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Updated Mar 1, 2012 - 9:57 am

Coyotes should not have to play road games in Glendale

There were plenty of Canucks fans in attendance Tuesday night. (AP Photo)

It was a scene I was familiar with.

Growing up an Arizona Cardinals season ticket holder, I went to plenty of games where we were outnumbered by the opposing team's fans. So what I saw Tuesday night was, unfortunately, nothing new. Arena was a sea of blue shirts, as Vancouver Canucks fans made up a high percentage of the 16,691 people in attendance. They came hoping to see the best team in hockey leave with a win, but instead saw the hottest team in the league finish the month of February with a 2-1 shootout win.

Needless to say, Canucks fans were fairly quiet on the way out of the building.

"It was nice," Coyotes goaltender Mike Smith said of sending non-Coyotes fans away like that. "It was obviously a passionate group and I respect that, but it was nice to get the two points and kind of quiet the building a little bit."

The irony is that the Coyotes - like the Cardinals back in the day - are in a Catch 22. On one hand, you want the building to be full, but on the other hand you don't really want to see it full of fans cheering for the other team.

And, as Shane Doan said after the win, every athlete has an ego, and every athlete wants to play in front of a packed house. Even if it means it may feel like a road game at times.

"If they want to spend their money to come to our games that's fine," the captain said.

Coyotes coach Dave Tippett didn't seem too upset about the number of Canucks fans in attendance, noting how - much like it was back at Sun Devil Stadium in the 90s - a packed building is a better building, no matter who people are cheering for.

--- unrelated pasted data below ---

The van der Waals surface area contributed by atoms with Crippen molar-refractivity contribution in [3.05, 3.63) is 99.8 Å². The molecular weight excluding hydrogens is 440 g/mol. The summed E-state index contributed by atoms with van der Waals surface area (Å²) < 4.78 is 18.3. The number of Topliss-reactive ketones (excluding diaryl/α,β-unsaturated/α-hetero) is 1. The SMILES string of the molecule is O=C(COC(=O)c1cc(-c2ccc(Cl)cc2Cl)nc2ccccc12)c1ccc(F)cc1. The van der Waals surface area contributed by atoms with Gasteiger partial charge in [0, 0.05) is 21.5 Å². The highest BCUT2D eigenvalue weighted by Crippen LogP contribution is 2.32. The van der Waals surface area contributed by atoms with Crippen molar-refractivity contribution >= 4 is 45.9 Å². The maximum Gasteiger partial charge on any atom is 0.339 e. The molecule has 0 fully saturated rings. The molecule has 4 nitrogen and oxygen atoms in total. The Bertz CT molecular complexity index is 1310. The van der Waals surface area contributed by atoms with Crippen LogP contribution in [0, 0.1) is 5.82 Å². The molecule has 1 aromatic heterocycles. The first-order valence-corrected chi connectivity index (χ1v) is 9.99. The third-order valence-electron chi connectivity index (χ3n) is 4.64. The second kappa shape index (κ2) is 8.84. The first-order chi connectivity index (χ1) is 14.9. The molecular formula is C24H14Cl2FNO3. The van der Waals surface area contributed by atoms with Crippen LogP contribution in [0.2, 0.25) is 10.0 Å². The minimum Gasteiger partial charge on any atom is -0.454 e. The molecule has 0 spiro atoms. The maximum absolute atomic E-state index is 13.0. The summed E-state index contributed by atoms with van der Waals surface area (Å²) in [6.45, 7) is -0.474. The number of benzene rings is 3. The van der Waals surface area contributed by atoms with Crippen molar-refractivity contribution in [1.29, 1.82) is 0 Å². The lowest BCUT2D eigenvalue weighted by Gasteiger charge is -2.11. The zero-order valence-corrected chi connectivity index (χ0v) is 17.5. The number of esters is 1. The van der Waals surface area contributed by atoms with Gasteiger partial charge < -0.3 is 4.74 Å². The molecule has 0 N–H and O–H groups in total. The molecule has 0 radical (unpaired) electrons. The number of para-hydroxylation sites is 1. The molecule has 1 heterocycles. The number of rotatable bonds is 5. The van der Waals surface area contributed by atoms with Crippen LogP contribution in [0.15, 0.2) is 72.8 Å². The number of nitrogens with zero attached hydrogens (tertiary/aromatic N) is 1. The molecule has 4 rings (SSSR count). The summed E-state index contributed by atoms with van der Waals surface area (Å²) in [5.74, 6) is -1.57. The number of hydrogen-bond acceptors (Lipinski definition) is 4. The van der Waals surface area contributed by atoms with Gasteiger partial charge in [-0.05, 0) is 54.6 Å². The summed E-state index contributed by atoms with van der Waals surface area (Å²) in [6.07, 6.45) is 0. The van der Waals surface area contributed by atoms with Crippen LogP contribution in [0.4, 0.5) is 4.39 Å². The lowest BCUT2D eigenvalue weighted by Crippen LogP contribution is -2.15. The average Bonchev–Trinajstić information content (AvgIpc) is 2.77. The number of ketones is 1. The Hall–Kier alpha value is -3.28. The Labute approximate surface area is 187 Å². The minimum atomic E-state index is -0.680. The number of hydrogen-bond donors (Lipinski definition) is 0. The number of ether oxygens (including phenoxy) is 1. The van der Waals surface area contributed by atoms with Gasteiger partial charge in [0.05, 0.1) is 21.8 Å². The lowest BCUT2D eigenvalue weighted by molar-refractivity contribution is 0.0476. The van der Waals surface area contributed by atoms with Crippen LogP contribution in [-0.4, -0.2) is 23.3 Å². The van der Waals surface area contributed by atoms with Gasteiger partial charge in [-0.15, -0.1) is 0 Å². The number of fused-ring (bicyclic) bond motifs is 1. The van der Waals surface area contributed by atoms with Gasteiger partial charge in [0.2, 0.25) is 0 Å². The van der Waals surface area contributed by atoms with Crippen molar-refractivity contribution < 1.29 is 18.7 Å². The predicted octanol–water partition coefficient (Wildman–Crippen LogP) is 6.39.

"I think we've seen games like that before, when there's fans from the other team there, I think it riles up our fans and their fans are going," he said. "It leads to a great atmosphere in the building."

Of course, the Coyotes would rather their own fans be the ones spending money and coming to games, but when you are last in the league for attendance, really, you can't afford to complain about who is showing up, so long as people are.

While the hope is more and more will begin to, history has shown us that while winning certainly helps bring people out to the arena, the Coyotes simply aren't the draw they'd like to be. If there was ever a time for fans to flock out to Glendale on a nightly basis it would be now, as the Coyotes just finished a ridiculous 11-0-1 February, a month that vaulted them into first place in the Pacific Division.

And, with the Phoenix Suns struggling once again, the only playoff push happening over the next couple months is the one going on in Glendale. Why not turn your attention to the ‘Yotes?

They're a good team - a real good team. And, to be honest, they have the look of a team that can get out of the first round of the Stanley Cup Playoffs, something the franchise has not done since moving to the Valley.

But we'll worry about when we get there.

For now the Coyotes have 19 games left. Nineteen games to prove they are for real, though the NHL is already taking notice, and 19 games to get the state of Arizona on board.

Nineteen games to get a true home-ice advantage at Arena.

"We'll take a full house either way, but we'd like it to be more on the Coyotes side," Smith said.

That would be a sight for sore eyes.


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